Selling War on the Homefront
“Will it happen here?” was the question posed to Canadians in this civil defence propaganda poster commissioned by the Information Service of the Department of National Health and Welfare in the early 1950’s [Figure 1]. The poster depicts the cartoon mascots of Civil Defence Canada - Bea Alerte and Justin Case, their names a linguistic play on the demand to be alert just in case an emergency might arise. Using a vibrant colour palette to draw the viewers’ attention, the poster depicts Bea Alerte and Justin Case hurrying to the aid of injured civilians in the aftermath of what appears to be a bombing. This image was one of fourteen created as part of a Canada-wide public advertising campaign that aimed to convince Canadians of their responsibility to participate in civil defence activities. With the rapid expansion of mass communication in the early 20th century, marketing and the visual strategies it deployed became a popular method for influencing public behaviour. As the Canadian government soon realized through their relationships with a newly burgeoning advertising industry, propaganda was a good way to sell war.
During World War II, the marketing of war via propaganda posters fulfilled a dual purpose: it boosted morale and delivered popular messaging designed to encourage Canadians to take their commitments to nation building seriously. Indeed, the war effort relied on such public support to realize its goals, achieved through tangible means such as the purchase of war bonds. But as we explore in this digital exhibition, war-time propaganda campaigns also delivered crucial lessons about citizenship and domestic responsibility on the home front of nation building. As such, propaganda posters deployed visual strategies to communicate cultural norms that tapped into already existing values and perspectives. As Bray (1995) argues in his analysis of Canadian World War II poster campaigns, these graphic messages can be analyzed as cultural artifacts - objects of material culture that provide visual evidence of public opinion at the time. But crucially, Bray suggests, propaganda posters “were, in fact, active agents in this process of change. As part of society's cultural resources, the images used in these posters influenced the way society made sense of the social and ideological upheaval caused by the war”. Bringing Bray’s insights to our study of Canadian propaganda poster campaigns during the Cold War, we explore the pedagogical aspects of graphic messaging, particularly how these posters instruct gender norms through their use of visual metaphors. Propaganda posters are elements of visual culture that reflect, influence, and produce the material world. We therefore ask, what kind of social, cultural and political work were they made to do?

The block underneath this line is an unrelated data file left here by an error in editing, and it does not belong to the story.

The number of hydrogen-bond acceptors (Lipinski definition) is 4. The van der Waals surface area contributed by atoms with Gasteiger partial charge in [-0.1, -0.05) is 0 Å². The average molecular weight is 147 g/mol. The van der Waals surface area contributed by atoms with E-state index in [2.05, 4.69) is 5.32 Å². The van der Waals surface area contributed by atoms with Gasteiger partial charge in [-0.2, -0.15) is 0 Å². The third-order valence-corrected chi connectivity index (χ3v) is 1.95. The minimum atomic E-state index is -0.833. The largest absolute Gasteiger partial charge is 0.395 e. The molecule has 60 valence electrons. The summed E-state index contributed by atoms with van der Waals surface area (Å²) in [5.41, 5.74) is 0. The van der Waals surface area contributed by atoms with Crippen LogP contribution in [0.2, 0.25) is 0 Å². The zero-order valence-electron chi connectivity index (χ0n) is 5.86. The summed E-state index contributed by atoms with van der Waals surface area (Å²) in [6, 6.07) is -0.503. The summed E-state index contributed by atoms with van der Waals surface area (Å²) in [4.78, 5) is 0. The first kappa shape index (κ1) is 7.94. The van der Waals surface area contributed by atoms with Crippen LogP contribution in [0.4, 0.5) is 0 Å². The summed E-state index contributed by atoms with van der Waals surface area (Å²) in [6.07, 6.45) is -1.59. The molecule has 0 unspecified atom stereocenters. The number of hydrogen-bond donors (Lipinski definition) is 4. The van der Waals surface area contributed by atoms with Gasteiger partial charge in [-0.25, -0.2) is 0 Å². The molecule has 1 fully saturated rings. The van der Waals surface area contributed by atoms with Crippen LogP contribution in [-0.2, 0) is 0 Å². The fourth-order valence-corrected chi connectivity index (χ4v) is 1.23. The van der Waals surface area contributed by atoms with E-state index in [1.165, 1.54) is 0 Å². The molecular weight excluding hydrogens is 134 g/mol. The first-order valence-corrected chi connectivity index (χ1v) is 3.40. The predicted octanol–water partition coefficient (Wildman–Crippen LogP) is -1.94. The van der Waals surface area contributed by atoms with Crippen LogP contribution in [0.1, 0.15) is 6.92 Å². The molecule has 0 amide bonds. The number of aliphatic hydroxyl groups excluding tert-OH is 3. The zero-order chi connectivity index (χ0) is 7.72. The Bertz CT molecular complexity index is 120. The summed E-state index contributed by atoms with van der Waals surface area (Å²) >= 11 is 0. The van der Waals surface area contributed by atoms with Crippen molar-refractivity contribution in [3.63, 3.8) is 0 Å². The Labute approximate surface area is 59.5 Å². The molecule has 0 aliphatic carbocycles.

1 F.F. Worthington to Provincial Civil Defence Coordinators, June 29, 1954, Library and Archives Canada RG 29, Vol. 56, File 100-5-1
2 H.W. Adams, Director, Information Services Division to F. Dostie, December 27, 1955. LAC RG 29, Vol. 102, File 180-8-1
3 B. Bray, “From flag-waving to pragmatism: Images of patriotism, heroes and war in Canadian World War II propaganda posters,” Material History Review 42 (Fall 1995): 75-86, 75.
4 “Victory Loans and War Savings,” Wartime Canada, accessed July 25, 2021, https://wartimecanada.ca/categories/victory-loans-war-savings.
5 Bray, 76.